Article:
The concept of developing a new man, an ideal Islamic man living his personal life according to Islamic mores, is tied into this reordering of the individuals relationship with the state. In an Islamic society an implicit goal is for each citizen to share the societys values at an individual level. This gives the state a model for its values. During times of extreme political persecution of opposition groups, when the state does not necessarily reflect the values or concerns of sections of its population, many political Islamic movements, such as the NU in Indonesia in 1983, or the Muslim Brotherhood at its inception, stay away from politics. They instead focus on personal piety. This gives political Islam a completeness that not all ideologies have: It is rooted in personal behavior. Qtb and Ali Shariati9 both constantly referred to the righteousness of Muslims, and the proper way of life for a Muslim. The religious component of the ideology allows for much tighter control of the group, be it an opposition group or a state manipulating its citizens. Furthermore, it draws people in by giving those who have been uprooted by modernization and industrialization a complete way of life. It can absorb them and become their identity. This identity is important. In a world that it feels has left it behind, the Islamic community, a proud community with a history of political power, craves a strong sense of self.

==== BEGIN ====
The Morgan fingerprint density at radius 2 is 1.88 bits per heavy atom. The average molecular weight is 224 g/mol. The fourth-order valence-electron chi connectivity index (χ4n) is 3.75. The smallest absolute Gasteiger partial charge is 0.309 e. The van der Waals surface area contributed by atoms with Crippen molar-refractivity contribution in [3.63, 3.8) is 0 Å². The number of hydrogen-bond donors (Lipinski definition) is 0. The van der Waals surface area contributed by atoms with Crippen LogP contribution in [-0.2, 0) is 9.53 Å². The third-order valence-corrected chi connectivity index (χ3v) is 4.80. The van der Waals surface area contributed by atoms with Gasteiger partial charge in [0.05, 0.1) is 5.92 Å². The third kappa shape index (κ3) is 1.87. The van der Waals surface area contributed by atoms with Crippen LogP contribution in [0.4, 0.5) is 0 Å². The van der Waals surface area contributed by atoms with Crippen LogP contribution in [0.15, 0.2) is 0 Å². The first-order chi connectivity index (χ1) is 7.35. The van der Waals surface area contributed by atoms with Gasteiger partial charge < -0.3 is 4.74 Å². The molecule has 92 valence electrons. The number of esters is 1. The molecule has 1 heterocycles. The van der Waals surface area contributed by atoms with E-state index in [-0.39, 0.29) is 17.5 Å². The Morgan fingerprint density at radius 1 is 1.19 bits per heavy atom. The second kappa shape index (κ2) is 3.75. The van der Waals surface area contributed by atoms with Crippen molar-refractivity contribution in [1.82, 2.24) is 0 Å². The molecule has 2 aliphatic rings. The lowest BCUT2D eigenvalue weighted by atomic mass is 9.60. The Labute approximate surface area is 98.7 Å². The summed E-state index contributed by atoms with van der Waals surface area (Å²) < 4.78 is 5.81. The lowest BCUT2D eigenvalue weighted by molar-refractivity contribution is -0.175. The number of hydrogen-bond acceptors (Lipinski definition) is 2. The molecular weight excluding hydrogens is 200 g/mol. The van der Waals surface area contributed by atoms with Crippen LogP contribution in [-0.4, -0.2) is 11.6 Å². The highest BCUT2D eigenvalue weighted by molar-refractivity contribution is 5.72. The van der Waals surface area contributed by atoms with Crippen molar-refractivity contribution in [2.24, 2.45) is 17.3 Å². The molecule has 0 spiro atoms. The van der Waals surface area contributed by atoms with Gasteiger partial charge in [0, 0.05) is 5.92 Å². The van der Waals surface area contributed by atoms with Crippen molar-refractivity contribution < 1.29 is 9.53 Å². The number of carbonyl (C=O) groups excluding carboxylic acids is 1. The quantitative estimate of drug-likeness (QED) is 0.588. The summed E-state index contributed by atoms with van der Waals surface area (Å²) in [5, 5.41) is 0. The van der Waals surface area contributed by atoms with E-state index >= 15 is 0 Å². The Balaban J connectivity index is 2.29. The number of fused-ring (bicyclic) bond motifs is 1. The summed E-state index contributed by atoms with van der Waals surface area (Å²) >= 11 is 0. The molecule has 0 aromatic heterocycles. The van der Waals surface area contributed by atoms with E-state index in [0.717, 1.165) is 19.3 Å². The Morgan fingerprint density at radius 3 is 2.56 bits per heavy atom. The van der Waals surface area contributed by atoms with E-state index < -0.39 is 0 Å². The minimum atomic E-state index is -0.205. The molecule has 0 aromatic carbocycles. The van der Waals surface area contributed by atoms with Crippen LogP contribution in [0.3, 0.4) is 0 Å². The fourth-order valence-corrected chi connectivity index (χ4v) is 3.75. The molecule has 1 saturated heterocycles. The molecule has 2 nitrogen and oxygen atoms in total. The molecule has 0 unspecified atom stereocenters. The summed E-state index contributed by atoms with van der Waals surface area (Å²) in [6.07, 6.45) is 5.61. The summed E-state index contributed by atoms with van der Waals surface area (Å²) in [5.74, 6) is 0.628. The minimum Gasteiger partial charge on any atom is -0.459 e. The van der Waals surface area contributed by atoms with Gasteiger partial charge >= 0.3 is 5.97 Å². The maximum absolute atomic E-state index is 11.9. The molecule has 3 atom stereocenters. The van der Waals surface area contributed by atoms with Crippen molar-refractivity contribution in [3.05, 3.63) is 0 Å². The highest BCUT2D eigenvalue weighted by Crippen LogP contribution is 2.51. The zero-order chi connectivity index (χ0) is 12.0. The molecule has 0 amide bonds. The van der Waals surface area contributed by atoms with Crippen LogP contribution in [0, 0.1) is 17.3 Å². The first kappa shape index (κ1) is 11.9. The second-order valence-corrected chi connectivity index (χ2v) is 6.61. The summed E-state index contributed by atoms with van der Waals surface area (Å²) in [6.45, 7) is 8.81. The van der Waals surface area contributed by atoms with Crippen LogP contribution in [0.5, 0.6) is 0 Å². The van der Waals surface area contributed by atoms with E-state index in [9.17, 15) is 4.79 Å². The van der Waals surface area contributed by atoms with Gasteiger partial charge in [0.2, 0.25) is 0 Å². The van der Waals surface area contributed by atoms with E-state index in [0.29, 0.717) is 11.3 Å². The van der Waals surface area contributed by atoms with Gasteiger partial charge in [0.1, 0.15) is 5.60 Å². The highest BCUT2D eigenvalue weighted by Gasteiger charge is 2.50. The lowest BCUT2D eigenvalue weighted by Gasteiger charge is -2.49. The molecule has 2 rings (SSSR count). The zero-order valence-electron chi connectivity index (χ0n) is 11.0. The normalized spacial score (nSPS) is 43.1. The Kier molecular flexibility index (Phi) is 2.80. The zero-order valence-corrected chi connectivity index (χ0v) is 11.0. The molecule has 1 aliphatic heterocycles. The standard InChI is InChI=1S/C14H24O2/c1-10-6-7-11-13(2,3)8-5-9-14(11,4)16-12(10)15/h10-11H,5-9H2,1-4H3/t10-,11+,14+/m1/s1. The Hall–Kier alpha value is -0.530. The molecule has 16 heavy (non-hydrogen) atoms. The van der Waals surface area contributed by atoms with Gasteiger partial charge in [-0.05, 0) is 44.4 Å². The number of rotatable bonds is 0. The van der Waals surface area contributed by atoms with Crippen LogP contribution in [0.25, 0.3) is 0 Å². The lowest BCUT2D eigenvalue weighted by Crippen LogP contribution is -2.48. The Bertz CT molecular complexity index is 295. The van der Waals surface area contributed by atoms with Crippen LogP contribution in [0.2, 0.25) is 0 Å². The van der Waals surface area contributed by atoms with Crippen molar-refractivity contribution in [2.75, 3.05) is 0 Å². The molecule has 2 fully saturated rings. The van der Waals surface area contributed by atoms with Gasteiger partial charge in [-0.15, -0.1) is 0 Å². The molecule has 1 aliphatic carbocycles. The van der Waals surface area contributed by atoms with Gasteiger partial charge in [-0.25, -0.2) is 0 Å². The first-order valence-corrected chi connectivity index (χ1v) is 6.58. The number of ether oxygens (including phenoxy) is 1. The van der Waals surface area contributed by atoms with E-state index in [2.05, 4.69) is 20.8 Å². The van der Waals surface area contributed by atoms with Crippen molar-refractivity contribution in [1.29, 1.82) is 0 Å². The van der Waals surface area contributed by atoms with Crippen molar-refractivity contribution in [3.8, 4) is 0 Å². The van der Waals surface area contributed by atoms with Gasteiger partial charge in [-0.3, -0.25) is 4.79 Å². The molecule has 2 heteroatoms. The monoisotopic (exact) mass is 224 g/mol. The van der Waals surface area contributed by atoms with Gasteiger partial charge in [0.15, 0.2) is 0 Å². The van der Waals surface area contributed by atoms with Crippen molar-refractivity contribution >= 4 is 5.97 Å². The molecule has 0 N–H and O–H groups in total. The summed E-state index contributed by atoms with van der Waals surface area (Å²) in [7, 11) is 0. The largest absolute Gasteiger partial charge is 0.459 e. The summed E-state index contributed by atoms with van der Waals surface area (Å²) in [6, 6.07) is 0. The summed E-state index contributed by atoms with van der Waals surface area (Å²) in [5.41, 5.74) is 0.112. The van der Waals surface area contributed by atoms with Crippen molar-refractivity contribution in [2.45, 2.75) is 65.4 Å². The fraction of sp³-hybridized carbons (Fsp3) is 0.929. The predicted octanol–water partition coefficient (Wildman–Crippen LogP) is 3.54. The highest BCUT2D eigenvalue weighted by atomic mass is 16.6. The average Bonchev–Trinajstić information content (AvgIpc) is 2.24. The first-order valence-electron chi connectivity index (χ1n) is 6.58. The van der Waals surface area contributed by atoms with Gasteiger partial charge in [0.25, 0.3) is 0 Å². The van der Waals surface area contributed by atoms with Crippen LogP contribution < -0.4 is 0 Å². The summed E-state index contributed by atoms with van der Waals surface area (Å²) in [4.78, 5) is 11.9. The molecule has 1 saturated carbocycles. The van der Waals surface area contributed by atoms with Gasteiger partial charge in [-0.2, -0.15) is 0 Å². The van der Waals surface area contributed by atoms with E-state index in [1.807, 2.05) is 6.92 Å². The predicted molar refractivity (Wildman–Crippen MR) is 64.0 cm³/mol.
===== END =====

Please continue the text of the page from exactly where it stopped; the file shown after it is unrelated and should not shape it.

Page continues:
In the West, nationalism provides this sense of identity for many. For some, identity is class based, for others it is race based. The Islamic world lacks these more Western sources of identity. Instead, its sources of identity tend to come from the more traditional tribal or religious sectarian (Sunni versus Shiite) categories. Nationalism is based upon loyalty to a state grounded in a common myth of a national past. It may be tied to ethnicity, or it may not be. In the Islamic world, there is no national past. As nations, they have only existed since World War II for the most part (although some, such as Iran and Saudi Arabia, have been in existence much longer). Considering the brief history of these nations it is not surprising that most of them are unable to inspire the populace with a strong nationalist ideology. In fact, as Michael Hudson writes, nowhere is the task of definition (of nationhood) more difficult than in the Arab world where the multiplicity of primordial identifications includes kin group, sect, and universal religious community.10 Arab states, and states in the broader Islamic world, have never become sufficiently economically or politically engaged with their populations, either domestically or internationally, to inspire widespread nationalism for extended periods of time. What nationalism is inspired is often dampened by international humiliation and military defeat at the hands of the West and, more recently, Israel.